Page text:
China in the grip of pig disease

It’s the time of the annual Spring Festival again, when we celebrate the Chinese New Year. This year is the Year of the Pig. In China, the pig symbolises prosperity. That doesn’t apply to real pigs, though. Especially not to pig farming at the moment!

That’s because China is in the grip of pig disease. Pork is the most popular type of meat consumed in China by far. It accounts for no less than 65% of the entire meat consumption.

In the fight against pig disease, more than 1 million pigs have been killed during the past six months alone. That seems like a large number, but it isn’t really if you consider the size of the entire pig-farming industry. China produces more than 700 million pigs per year. That’s half of the entire worldwide production. The vast majority is intended for domestic consumption.

As pork is such an important product, the government keeps a strategic reserve of frozen pork. They do this to stabilise the prices, but also ‘just in case’. If things are really going to get out of control and the availability of pork becomes insufficient, this will of course affect the government’s credibility. Hence the national reserve of pork.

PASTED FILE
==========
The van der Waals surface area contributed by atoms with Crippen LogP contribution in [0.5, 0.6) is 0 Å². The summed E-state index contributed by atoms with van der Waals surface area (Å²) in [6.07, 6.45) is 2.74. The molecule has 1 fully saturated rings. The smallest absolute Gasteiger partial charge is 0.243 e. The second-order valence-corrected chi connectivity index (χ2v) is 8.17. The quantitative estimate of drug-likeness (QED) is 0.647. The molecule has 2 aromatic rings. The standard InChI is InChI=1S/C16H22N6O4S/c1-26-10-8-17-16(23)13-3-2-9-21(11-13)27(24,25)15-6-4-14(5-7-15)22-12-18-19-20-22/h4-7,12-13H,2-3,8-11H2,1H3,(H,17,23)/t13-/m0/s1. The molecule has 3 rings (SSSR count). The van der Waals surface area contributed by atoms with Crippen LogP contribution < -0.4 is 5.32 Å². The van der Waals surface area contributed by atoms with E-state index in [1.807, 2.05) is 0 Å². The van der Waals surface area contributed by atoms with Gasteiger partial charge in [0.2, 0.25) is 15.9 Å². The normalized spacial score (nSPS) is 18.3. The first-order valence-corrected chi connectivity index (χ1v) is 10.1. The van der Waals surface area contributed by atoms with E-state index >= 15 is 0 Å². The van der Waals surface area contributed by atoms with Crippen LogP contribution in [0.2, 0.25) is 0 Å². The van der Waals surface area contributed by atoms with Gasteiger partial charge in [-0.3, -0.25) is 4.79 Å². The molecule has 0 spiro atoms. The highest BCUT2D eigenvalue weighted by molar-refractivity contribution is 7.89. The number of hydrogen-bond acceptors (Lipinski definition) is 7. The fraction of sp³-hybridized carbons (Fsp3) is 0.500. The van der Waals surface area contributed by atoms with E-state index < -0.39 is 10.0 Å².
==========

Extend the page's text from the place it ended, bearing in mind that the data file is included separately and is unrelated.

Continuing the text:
The virus is spreading rapidly across the various provinces. Probably because the first outbreaks were conveniently swept under the carpet. Rumour has it that certain veterinarians were happy to look the other way for a couple of banknotes. Pigs are shipped all over the country, so if an infected party isn’t seized, it can easily end up in a different province and spread the virus there. That’s how it works.

Just like the flower farms here, pig farms are usually relatively small. If they can’t stop the virus soon, it can end up being disastrous for up to a million small pig farmers. Perhaps the small farms are actually part of the problem. Small companies are sometimes not too bothered about hygiene, when that happens to be of outmost importance if you want to eliminate this virus. Anyway, thanks to Trump, the Chinese will have to purchase their pigs in Europe. Perhaps that’s good news for Dutch pig farmers.

Happy Year of the Pig!

Cok Harteveld,

General manager Van den Berg Roses, China

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